I Have White Privilege ... and You May, Too: Why It's Time for Us to Get Uncomfortable by Kurt Gardinier
"Yes, I’m white, but I grew up poor, our family struggled and I was the first person in my family to go to college. I didn’t have privilege.” I hear this often from fellow white people. But it isn’t true. You did have privilege. And I did, and do. I think it’s long overdue for white people to acknowledge, accept and address this privilege.
I did not grow up poor, but I certainly did not grow up well off either. I was, however, very fortunate to grow up in a loving family with both parents at home, and two amazing sisters. But at times, we struggled financially, especially when my father was laid off during the recession of the early 1990s. I started working at the age of 11 and helped with expenses from time to time, yet I certainly had privilege – privilege from the color of my skin. We bought a modest house, but in a relatively wealthy, predominantly white suburb, and my sisters and I went to a great public school because of that (more on the issues with public school funding later). And because of the color of my skin I avoided many obstacles and barriers that black and brown people have experienced, and still do.
This is something that educator and writer Marie Beecham summarizes well: “Privilege isn’t the presence of perks and benefits. It’s the absence of obstacles and barriers. That’s a lot harder to notice. If you have a hard time recognizing your privileges, focus on what you don’t have to go through. Let that fuel your empathy and action.” Of course I’ve had challenges along the way just like anybody else, but never have I encountered an obstacle or barrier due to the color of my skin.
Privilege isn’t the presence of perks and benefits. It’s the absence of obstacles and barriers. That’s a lot harder to notice. If you have a hard time recognizing your privileges, focus on what you don’t have to go through. Let that fuel your empathy and action.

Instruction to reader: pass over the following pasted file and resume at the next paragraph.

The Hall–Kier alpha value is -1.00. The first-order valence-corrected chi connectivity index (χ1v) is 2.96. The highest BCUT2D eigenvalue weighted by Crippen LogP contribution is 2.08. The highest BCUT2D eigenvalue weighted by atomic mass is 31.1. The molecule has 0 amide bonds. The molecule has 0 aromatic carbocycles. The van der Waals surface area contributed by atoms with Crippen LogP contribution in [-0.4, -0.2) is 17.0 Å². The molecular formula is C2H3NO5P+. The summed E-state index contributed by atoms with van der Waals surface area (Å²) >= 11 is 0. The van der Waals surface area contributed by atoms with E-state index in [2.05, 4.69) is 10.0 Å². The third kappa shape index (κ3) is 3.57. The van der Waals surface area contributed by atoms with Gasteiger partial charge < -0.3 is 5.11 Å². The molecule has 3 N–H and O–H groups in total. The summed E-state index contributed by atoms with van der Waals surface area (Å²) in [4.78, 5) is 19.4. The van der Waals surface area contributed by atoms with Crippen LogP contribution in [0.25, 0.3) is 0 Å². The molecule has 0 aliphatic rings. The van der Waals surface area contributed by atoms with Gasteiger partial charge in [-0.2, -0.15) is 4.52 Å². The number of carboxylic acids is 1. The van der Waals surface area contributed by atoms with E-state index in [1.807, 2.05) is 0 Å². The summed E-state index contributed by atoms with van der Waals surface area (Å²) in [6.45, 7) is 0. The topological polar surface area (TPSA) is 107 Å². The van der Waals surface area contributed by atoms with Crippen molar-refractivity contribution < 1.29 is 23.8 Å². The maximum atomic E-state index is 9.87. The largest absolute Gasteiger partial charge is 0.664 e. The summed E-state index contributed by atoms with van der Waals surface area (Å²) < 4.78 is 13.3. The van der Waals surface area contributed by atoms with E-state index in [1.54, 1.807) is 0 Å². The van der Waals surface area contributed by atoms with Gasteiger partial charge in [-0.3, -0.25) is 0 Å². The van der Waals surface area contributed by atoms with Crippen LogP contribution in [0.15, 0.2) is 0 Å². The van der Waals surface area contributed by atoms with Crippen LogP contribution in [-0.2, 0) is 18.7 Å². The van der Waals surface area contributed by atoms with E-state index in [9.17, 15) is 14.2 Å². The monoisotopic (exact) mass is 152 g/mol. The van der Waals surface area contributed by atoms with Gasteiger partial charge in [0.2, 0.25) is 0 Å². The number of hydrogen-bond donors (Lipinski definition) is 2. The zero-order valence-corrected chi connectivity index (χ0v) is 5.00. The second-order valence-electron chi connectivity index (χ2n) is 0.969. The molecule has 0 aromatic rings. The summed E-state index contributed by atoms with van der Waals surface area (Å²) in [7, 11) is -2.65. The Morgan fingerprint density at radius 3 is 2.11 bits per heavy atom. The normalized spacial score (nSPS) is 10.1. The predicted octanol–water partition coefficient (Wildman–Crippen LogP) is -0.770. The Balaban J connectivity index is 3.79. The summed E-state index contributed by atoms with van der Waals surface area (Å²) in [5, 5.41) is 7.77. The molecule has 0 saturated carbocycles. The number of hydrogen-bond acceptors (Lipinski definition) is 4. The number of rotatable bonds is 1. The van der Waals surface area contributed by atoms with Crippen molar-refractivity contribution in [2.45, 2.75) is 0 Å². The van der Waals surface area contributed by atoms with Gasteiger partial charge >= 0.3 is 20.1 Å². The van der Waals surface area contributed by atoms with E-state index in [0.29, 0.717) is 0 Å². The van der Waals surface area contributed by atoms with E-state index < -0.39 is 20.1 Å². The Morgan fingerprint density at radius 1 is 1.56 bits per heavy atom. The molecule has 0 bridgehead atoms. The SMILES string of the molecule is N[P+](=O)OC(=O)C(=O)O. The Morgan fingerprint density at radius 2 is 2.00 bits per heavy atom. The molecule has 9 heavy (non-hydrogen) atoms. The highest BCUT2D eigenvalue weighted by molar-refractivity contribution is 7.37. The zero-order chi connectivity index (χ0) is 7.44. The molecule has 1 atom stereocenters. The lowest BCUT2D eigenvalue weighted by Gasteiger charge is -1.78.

— Marie Beecham (@mariejbeech) March 30, 2021
Dane Waters, a veteran political strategist and co-host of the upcoming documentary that I am directing, The Redneck & The Professor: Understanding White Privilege, acknowledges that some white people do have a hard time recognizing their privilege. The Redneck says, “a lot of people don’t know that they have that privilege, so if they don’t understand they have [it], how do they know that they have to respect it and act a certain way?” The Professor Matt Qvortrup responds to him by saying, “if you have had privilege, with that comes greater responsibility … and it is incumbent upon [one] to act in a way which is above the normal standard.”
If you are interested in understanding more about white privilege and taking on that responsibility, I suggest you check out the act.tv video, Systemic Racism Explained. It discusses two young boys: Jamal, a black child living in a “poor neighborhood” and Kevin, a white child living in a “wealthy neighborhood.” They grow up quite differently, and Jamal experiences many challenges that Kevin does not, despite living just a couple of streets apart.
The video later says that, “the consequences of slavery and Jim Crow laws are still affecting access to opportunities today,” but suggests ways to end systemic racism by: reforming our criminal justice system, ending predatory lending, protecting voting rights, and increasing public school funding while making it independent from property taxes so poor and wealthy districts receive the same funding and resources. Before we can take any of these actions, we must first recognize our privilege.
Act.tv’s video ends with this: “Systemic problems require systemic solutions. Luckily we’re all part of the system which means that we all have a role to play in making it better.” These conversations and action steps may be uncomfortable, but they can make a big difference, as Dr. Tiffany Jana’s Tedx Talk on privilege suggests: “Sometimes we need to be a little bit uncomfortable in order to understand the power that we have to effect the change on our lives and to effect the change on the lives of others.”
And, as act.tv says, we all do have a role to play in this. So, what will yours be? What will mine be? Let’s get uncomfortable.
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